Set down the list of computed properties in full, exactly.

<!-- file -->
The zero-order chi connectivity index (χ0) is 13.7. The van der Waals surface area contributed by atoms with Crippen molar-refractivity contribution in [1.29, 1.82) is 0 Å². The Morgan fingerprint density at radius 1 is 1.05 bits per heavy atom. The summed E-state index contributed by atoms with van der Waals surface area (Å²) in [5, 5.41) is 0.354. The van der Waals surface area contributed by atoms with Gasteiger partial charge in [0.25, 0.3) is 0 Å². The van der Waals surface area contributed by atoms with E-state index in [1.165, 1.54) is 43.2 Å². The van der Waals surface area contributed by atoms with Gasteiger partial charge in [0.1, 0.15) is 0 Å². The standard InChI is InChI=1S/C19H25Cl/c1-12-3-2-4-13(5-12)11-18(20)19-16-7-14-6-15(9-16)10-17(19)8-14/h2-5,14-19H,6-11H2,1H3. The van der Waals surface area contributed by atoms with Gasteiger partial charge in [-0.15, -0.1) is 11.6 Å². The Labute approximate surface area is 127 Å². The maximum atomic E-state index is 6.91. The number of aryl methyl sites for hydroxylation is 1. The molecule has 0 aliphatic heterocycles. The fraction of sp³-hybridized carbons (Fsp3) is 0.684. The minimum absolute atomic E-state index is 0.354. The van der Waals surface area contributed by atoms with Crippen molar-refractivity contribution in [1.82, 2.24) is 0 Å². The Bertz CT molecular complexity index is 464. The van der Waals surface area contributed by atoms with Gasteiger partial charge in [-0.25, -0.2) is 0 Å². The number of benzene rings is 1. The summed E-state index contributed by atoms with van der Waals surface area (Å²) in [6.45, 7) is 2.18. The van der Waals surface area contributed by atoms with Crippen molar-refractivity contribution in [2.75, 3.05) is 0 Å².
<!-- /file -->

The zero-order chi connectivity index (χ0) is 13.7. The van der Waals surface area contributed by atoms with Crippen molar-refractivity contribution in [1.29, 1.82) is 0 Å². The Morgan fingerprint density at radius 1 is 1.05 bits per heavy atom. The summed E-state index contributed by atoms with van der Waals surface area (Å²) in [5, 5.41) is 0.354. The van der Waals surface area contributed by atoms with Gasteiger partial charge in [0.25, 0.3) is 0 Å². The van der Waals surface area contributed by atoms with E-state index in [1.165, 1.54) is 43.2 Å². The van der Waals surface area contributed by atoms with Gasteiger partial charge in [0.1, 0.15) is 0 Å². The standard InChI is InChI=1S/C19H25Cl/c1-12-3-2-4-13(5-12)11-18(20)19-16-7-14-6-15(9-16)10-17(19)8-14/h2-5,14-19H,6-11H2,1H3. The van der Waals surface area contributed by atoms with Gasteiger partial charge in [-0.15, -0.1) is 11.6 Å². The Labute approximate surface area is 127 Å². The maximum atomic E-state index is 6.91. The number of aryl methyl sites for hydroxylation is 1. The molecule has 0 aliphatic heterocycles. The fraction of sp³-hybridized carbons (Fsp3) is 0.684. The minimum absolute atomic E-state index is 0.354. The van der Waals surface area contributed by atoms with Crippen molar-refractivity contribution in [1.82, 2.24) is 0 Å². The Bertz CT molecular complexity index is 464. The van der Waals surface area contributed by atoms with Gasteiger partial charge in [-0.25, -0.2) is 0 Å². The number of benzene rings is 1. The summed E-state index contributed by atoms with van der Waals surface area (Å²) in [6.45, 7) is 2.18. The van der Waals surface area contributed by atoms with Crippen molar-refractivity contribution in [2.75, 3.05) is 0 Å².